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Multi-faceted Co-op plan to take time
Guest columnist

Regarding Bryan County’s recent purchase of the property on Fisherman’s Co-op Road, I know there have been some questions and criticisms floating around. In a way, I am glad. I want our residents to take an active role in their government, to inform themselves, to make an effort to understand what’s going on. When people raise questions, request information, or make points to the contrary, it tells me they have a vested interest in this community.

As an elected official, I like to engage with residents of the county, operate transparently and offer information whenever I can. So, when it comes to the Fisherman’s Coop, there are a few things I’d like the community know and remember about this property and the projects we have planned for it.

When we developed our Comprehensive Land Use Plan a couple years ago, we held forums and input sessions for residents to attend and provide feedback. Using their suggestions, we shaped our plan. One of the main topics that surfaced repeatedly at those sessions was water access and, specifically, suggestions to do something with the co-op. In fact, the desire to find a public use for the fishermen’s co-op was mentioned multiple times in our comprehensive plan. This has been a desire of a great number of citizens for a number of years.

Bryan County’s leaders agree – our waterfront location is wonderful and it’s an advantage we do not utilize nearly enough. Some people don’t even realize we are a coastal community because our access is so limited. The co-op is only minutes from the open ocean, Ossabaw and St. Catherine’s, and many other barrier islands. Coastal Georgia had a key role in our state’s history and it’s time we embrace that and enjoy the features that have shaped wars, pivotal events, traditions and lifestyles. However, we do believe it is imperative to determine the feasibility of a project before we embark on such a long endeavor, which is why Bryan County conducted extensive due diligence before proceeding with the purchase. This due diligence consisted of – but was not limited to – an environmental phase one and phase two study, a jurisdictional wetlands delineation study and determination from the federal government, a hydro- survey of the river’s floor in the area, and a detailed examination of what would actually fit on the property in terms of facilities.

The project planned for the co-op property has the potential to house a wide variety of components as the land is comprised of over 12 acres of uplands and around 10 acres of environmentally valuable wetlands that will now be preserved while never being threatened by residential or commercial development. Yes, it will have water access and a boat ramp, but that certainly isn’t all. Right now, we’re evaluating a number of features that would work nicely there, including entertainment areas, hiking paths, boardwalks, gathering places, picnicking areas, wildlife viewing areas and more. We want this space to be a prized spot that all Bryan County families can enjoy, so we’re envisioning many different recreational options to suit a variety of preferences and needs. In fact, most of the coop property is surrounded by land owned and conserved by the state. So with the proper partnership with the Department of Natural Resources, this project can potentially be expanded, thus opening more of beautiful coastline to our citizens.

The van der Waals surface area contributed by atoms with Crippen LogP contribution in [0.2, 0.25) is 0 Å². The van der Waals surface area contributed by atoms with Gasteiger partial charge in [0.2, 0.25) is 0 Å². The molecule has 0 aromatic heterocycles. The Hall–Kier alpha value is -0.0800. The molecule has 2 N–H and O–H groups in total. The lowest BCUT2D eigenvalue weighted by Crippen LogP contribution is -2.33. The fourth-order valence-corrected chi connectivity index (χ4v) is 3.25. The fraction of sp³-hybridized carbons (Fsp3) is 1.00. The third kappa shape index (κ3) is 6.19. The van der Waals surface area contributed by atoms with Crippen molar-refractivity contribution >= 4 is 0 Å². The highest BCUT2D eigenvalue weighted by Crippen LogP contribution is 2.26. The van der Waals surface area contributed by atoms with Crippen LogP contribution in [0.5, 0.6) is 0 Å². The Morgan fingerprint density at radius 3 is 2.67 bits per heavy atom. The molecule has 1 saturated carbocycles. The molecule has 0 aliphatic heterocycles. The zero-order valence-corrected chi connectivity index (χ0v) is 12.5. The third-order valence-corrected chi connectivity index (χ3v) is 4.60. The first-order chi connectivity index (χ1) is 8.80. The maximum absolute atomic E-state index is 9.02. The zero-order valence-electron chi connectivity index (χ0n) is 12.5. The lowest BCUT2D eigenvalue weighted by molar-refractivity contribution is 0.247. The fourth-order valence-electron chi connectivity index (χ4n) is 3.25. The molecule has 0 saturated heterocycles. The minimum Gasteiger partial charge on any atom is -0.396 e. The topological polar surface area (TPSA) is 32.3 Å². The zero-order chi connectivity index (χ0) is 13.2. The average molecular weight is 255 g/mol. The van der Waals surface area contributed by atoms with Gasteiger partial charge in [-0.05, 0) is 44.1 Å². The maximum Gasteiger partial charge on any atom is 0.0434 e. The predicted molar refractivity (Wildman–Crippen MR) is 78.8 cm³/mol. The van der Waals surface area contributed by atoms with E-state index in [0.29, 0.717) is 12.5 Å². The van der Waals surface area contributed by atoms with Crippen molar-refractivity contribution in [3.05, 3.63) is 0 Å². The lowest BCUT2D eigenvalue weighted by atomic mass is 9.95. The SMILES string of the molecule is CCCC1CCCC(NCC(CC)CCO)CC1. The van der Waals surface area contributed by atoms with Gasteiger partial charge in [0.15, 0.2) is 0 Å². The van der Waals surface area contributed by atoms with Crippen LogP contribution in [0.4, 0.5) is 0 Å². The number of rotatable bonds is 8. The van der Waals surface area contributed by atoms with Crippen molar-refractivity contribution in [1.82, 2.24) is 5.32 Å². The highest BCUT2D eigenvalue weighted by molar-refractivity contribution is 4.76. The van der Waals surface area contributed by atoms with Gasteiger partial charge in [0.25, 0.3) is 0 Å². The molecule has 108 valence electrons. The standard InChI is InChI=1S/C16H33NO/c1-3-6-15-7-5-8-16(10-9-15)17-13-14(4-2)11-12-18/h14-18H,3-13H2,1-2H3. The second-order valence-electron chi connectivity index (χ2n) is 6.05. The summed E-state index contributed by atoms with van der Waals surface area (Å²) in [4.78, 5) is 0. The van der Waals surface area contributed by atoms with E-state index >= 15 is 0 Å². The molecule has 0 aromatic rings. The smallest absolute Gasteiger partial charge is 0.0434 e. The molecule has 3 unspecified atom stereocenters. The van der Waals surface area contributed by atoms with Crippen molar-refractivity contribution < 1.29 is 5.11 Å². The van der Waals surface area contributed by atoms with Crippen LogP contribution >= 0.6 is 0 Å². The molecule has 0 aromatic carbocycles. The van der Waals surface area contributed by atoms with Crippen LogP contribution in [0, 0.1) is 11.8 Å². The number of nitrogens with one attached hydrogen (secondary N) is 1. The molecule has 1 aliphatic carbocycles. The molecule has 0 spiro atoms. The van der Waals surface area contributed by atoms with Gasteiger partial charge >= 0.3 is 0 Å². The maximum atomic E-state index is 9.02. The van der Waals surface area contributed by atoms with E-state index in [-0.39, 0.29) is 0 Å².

You might think that all sounds great … but who’s paying for it? This project is not something that will come to fruition over the next two years. This is a “build-as-youcan- afford-it” type of endeavor. As the county receives grants, SPLOST revenue, unexpected funding, etc., we can add components to the Fisherman’s Co-op development project. We certainly do not believe a large, one-time payment is feasible or fair, so we expect to see this project grow over a 20- to 30-year span. We are actually applying for a $3.8 million grant next month that would more than cover the first phase of our plan. Additionally, the co-op project would be a good use of SPLOST revenue, which is currently bringing in more than ever before.

I’d also like the community to keep in mind that the Fisherman’s Co-op project is a revenue-producing opportunity. It will make money for this county by becoming a destination and bringing in people to spend money at our local businesses. At one point, the co-op played a large role in our local economy. A very large portion of Georgia’s shrimp was unloaded at the co-op, which used to contribute over $5 million per year to our local economy. Now, the property can be enjoyed by everyone with a multitude of facets developed over several years at a pace financially feasible for the county.

In the long run, purchasing the Fisherman’s Co-op property will prove to be a very beneficial move for this county. We are not just creating another recreational component with this project. We are preserving our ever-disappearing coastline from development, though a few people may be disappointed by that fact. With a lot of careful planning and manageable allocation of resources, we’re confident it will become a beautifully restored, historic landmark that all Bryan County residents will enjoy for generations.

Infinger is chairman of the Bryan County Commission.

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